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Hajj and Umrah

The Fiqh of Wudhoo - part 1



The word is taken from al wadhaa - waw, dhaad, alif, taa marbootah - which means beautifying and being clean. When we say wudhoo (with a dhammah on the waw), it means the action, whilst when we say wadhoo (with a fathah on the waw), it means the water used for the action of wudhoo.

There are other meanings of the word but these are beyond the scope of this class.


In the shari'ah, the different madhaahib have defined the term slightly differently.

The Hanafi scholars have defined the word as washing and wiping certain specific parts of the body.

Maaliki scholars have defined it as the purification with water connected with specific parts of the body, and these are four, done in a specific way.

Shaafi'ee scholars said these are specific actions beginning with the intention or the use of water on specific parts of the body beginning with the intention (note that the intention is not considered part of the wudhoo itself but is a condition).

Hanbali scholars said it is using purifying water on four parts of the body, and these are the face, arms, head and the feet, in a specific manner dictated in the shari'ah done in a sequential manner.

These four can be summarised by saying it is the use of water to wash or purify the body in a specific manner and in a specified sequence.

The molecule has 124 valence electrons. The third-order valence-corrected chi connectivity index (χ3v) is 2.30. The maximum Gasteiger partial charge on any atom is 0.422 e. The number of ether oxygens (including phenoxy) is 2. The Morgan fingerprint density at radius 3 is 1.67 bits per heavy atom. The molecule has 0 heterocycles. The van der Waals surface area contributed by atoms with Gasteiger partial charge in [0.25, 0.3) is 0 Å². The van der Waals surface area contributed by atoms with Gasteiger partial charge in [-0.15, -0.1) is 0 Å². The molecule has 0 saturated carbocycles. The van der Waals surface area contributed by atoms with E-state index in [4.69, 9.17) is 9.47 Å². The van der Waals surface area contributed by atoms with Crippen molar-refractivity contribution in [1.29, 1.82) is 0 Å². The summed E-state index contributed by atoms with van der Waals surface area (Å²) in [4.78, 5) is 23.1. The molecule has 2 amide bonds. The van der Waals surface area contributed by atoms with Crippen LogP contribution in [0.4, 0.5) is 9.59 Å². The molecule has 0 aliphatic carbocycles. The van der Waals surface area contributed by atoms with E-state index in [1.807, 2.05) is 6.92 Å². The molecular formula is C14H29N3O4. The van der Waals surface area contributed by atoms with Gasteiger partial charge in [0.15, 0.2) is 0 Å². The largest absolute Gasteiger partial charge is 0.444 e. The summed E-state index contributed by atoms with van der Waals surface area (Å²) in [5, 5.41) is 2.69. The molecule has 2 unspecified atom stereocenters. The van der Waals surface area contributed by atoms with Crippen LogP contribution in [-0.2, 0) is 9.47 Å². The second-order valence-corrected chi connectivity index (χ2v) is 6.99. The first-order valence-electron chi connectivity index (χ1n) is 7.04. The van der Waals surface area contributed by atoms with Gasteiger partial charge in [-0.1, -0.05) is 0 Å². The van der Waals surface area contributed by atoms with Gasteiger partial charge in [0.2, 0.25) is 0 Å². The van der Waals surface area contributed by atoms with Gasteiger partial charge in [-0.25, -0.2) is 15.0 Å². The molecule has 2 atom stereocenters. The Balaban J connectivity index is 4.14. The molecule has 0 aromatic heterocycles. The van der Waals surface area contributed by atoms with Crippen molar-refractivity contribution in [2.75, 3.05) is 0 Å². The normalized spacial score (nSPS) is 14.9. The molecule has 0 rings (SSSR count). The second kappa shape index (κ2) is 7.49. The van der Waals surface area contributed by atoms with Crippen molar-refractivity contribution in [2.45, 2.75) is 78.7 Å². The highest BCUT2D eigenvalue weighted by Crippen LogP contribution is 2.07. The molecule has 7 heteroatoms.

The Obligation of Wudhoo

On previous nations

The wudhoo is not something specific to this shari'ah but was part of the shari'ah of the previous prophets and nations as well. The evidences for this are many, for example, the weak hadith that is supported by other authentic reports:

"The Messenger of Allah called for the water and made wudhoo, washing three times each and then said this is my wudhoo and the wudhoo of the prophets before me"

(al Bayhaqi from ibn Umar)

A stronger report that supports this include the narration recorded by al Bukhari that when Ibrahim 'alayhis salaam was travelling with his wife Saarah, they came accross an oppressive ruler and Saarah made wudhoo and then made du'aa.

Another example is that of the priest called Jurayj of a previous nation who was praying when his mother called him. When he did not answer, his mother cursed him and then attempted to slander him by bringing an infant and saying this was his illegitimate son. Jurayj then made wudhoo, made du'aa and then went to the boy asking him "who is your father". The boy then spoke and said someone else was his father (i.e. not Jurayj).